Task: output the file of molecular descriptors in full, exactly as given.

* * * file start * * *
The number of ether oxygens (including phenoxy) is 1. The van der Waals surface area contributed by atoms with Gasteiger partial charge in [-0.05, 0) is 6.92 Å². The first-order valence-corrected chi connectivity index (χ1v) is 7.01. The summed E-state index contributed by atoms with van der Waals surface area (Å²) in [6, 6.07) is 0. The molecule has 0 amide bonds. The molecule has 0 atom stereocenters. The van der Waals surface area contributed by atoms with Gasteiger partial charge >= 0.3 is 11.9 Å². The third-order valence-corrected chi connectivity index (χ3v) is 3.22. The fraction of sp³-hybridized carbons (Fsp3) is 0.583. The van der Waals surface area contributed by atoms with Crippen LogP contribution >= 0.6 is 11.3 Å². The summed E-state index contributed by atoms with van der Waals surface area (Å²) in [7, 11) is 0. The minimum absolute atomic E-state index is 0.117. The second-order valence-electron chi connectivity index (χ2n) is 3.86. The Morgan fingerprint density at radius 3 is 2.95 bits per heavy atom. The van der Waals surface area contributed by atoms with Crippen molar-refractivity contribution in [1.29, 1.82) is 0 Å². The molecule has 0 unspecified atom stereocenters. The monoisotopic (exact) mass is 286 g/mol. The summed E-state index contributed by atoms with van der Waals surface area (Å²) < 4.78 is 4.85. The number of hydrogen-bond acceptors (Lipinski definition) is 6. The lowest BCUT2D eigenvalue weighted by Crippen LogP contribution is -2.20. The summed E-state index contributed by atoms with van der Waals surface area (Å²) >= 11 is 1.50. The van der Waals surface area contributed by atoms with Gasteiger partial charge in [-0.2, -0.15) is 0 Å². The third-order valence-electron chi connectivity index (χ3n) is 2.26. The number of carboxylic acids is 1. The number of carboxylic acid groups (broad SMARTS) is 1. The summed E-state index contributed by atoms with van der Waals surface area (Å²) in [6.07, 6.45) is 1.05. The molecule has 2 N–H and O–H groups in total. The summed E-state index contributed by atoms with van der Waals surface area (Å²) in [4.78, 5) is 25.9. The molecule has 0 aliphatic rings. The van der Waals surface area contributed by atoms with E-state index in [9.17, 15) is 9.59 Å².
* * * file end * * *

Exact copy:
The number of ether oxygens (including phenoxy) is 1. The van der Waals surface area contributed by atoms with Gasteiger partial charge in [-0.05, 0) is 6.92 Å². The first-order valence-corrected chi connectivity index (χ1v) is 7.01. The summed E-state index contributed by atoms with van der Waals surface area (Å²) in [6, 6.07) is 0. The molecule has 0 amide bonds. The molecule has 0 atom stereocenters. The van der Waals surface area contributed by atoms with Gasteiger partial charge >= 0.3 is 11.9 Å². The third-order valence-corrected chi connectivity index (χ3v) is 3.22. The fraction of sp³-hybridized carbons (Fsp3) is 0.583. The van der Waals surface area contributed by atoms with Crippen LogP contribution >= 0.6 is 11.3 Å². The summed E-state index contributed by atoms with van der Waals surface area (Å²) in [7, 11) is 0. The minimum absolute atomic E-state index is 0.117. The second-order valence-electron chi connectivity index (χ2n) is 3.86. The Morgan fingerprint density at radius 3 is 2.95 bits per heavy atom. The van der Waals surface area contributed by atoms with Crippen molar-refractivity contribution in [1.29, 1.82) is 0 Å². The molecule has 0 unspecified atom stereocenters. The monoisotopic (exact) mass is 286 g/mol. The summed E-state index contributed by atoms with van der Waals surface area (Å²) < 4.78 is 4.85. The number of hydrogen-bond acceptors (Lipinski definition) is 6. The lowest BCUT2D eigenvalue weighted by Crippen LogP contribution is -2.20. The summed E-state index contributed by atoms with van der Waals surface area (Å²) >= 11 is 1.50. The van der Waals surface area contributed by atoms with Gasteiger partial charge in [-0.2, -0.15) is 0 Å². The third-order valence-electron chi connectivity index (χ3n) is 2.26. The number of carboxylic acids is 1. The number of carboxylic acid groups (broad SMARTS) is 1. The summed E-state index contributed by atoms with van der Waals surface area (Å²) in [6.07, 6.45) is 1.05. The molecule has 2 N–H and O–H groups in total. The summed E-state index contributed by atoms with van der Waals surface area (Å²) in [4.78, 5) is 25.9. The molecule has 0 aliphatic rings. The van der Waals surface area contributed by atoms with E-state index in [9.17, 15) is 9.59 Å².